with the reference to our work on p. 8.

The study that is being misused by Mr. Castro is here:

The  findings of our decade-long studies are documented in three books, published MIT Press and available freely online in their entirety at:

– Rob Faris, John Palfrey, Hal Roberts, Jill York, and Ethan Zuckerman

DDoS Report, in the Wake of Wikileaks, Cablegate, and Anonymous

The Wikileaks/Cablegate story has long-term implications for global society on very many levels.  (See JZ’s excellent FAQ on Wikileaks, co-developed with Molly Sauter.)  One is our shared understanding of the Distributed Denial of Service (DDoS) attack phenomenon.  The incidence of DDoS has been growing in recent years.  It links up to important threads to emerge from our OpenNet Initiative work in studying the ways in which states and others exert measures of control on the open Internet.  (Consider, for instance, the reports from ONI on Belarus and Kyrgyz election monintoring, which broke new ground on DDoS a few years ago, led primarily by our ONI partners Rafal Rohozinski, Ron Deibert, and their respective teams).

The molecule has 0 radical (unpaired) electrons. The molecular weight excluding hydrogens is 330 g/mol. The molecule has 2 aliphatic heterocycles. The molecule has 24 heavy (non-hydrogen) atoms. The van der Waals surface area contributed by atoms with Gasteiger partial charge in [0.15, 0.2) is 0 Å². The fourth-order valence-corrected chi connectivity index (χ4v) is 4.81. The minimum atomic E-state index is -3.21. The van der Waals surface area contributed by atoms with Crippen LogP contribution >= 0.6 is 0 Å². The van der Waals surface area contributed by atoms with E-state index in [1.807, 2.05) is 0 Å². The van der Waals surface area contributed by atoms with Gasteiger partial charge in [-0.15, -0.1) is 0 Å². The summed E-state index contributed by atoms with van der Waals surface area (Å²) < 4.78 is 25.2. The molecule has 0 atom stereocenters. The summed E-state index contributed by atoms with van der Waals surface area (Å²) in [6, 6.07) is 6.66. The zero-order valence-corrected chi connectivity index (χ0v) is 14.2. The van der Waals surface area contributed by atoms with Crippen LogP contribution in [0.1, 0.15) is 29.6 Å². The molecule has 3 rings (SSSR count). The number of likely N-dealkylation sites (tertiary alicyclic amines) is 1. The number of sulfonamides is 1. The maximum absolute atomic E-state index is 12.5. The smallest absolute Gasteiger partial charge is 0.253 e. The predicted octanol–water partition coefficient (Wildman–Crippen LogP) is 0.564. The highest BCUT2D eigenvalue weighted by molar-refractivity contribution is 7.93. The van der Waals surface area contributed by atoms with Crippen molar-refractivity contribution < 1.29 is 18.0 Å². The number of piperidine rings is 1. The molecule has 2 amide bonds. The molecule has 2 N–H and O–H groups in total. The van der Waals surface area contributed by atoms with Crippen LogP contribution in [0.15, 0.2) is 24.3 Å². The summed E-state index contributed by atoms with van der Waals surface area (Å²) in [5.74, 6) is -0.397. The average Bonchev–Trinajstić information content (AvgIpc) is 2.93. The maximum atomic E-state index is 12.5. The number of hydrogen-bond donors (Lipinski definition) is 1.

We are issuing a new report on DDoS today, which we hope will help to put some of these issues into perspective.  For an excellent blog entry on it, please see my co-author Ethan Zuckerman’s post.

After initial publication of State Department cables, Wikileaks reported that their web site became subject to a series of DDoS attacks that threatened to bring it down.  These attacks are simple in concept: multiple computers from around the world request access to the target website in sufficient numbers to make the site “crash.”  It turns out to be hard for most systems administrators to defend against such an attack.  And it turns out to be relatively easy to launch such an attack.  Computers that have been compromised, through the spread of computer viruses, are available for “rent” in order to launch such attacks. In a study that we are releasing this morning, we found instances where the “rent” of these machines is suggested by the round numbers of attacking machines and the precise durations of the attacks.